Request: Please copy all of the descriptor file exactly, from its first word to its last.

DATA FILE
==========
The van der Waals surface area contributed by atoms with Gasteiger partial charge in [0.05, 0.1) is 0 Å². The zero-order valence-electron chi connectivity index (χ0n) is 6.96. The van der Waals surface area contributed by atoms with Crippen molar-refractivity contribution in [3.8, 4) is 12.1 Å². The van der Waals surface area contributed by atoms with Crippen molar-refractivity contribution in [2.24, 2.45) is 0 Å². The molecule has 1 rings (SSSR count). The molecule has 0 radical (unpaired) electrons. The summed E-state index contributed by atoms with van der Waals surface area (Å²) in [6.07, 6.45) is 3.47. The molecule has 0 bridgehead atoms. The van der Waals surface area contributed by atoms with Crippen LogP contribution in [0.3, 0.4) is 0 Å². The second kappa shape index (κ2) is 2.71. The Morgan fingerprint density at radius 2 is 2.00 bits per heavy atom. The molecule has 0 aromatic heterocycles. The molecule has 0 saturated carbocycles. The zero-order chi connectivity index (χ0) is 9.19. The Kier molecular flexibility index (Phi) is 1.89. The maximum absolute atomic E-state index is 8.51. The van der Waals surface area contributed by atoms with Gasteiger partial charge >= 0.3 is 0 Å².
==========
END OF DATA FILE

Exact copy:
The van der Waals surface area contributed by atoms with Gasteiger partial charge in [0.05, 0.1) is 0 Å². The zero-order valence-electron chi connectivity index (χ0n) is 6.96. The van der Waals surface area contributed by atoms with Crippen molar-refractivity contribution in [3.8, 4) is 12.1 Å². The van der Waals surface area contributed by atoms with Crippen molar-refractivity contribution in [2.24, 2.45) is 0 Å². The molecule has 1 rings (SSSR count). The molecule has 0 radical (unpaired) electrons. The summed E-state index contributed by atoms with van der Waals surface area (Å²) in [6.07, 6.45) is 3.47. The molecule has 0 bridgehead atoms. The van der Waals surface area contributed by atoms with Crippen LogP contribution in [0.3, 0.4) is 0 Å². The second kappa shape index (κ2) is 2.71. The Morgan fingerprint density at radius 2 is 2.00 bits per heavy atom. The molecule has 0 aromatic heterocycles. The molecule has 0 saturated carbocycles. The zero-order chi connectivity index (χ0) is 9.19. The Kier molecular flexibility index (Phi) is 1.89. The maximum absolute atomic E-state index is 8.51. The van der Waals surface area contributed by atoms with Gasteiger partial charge >= 0.3 is 0 Å².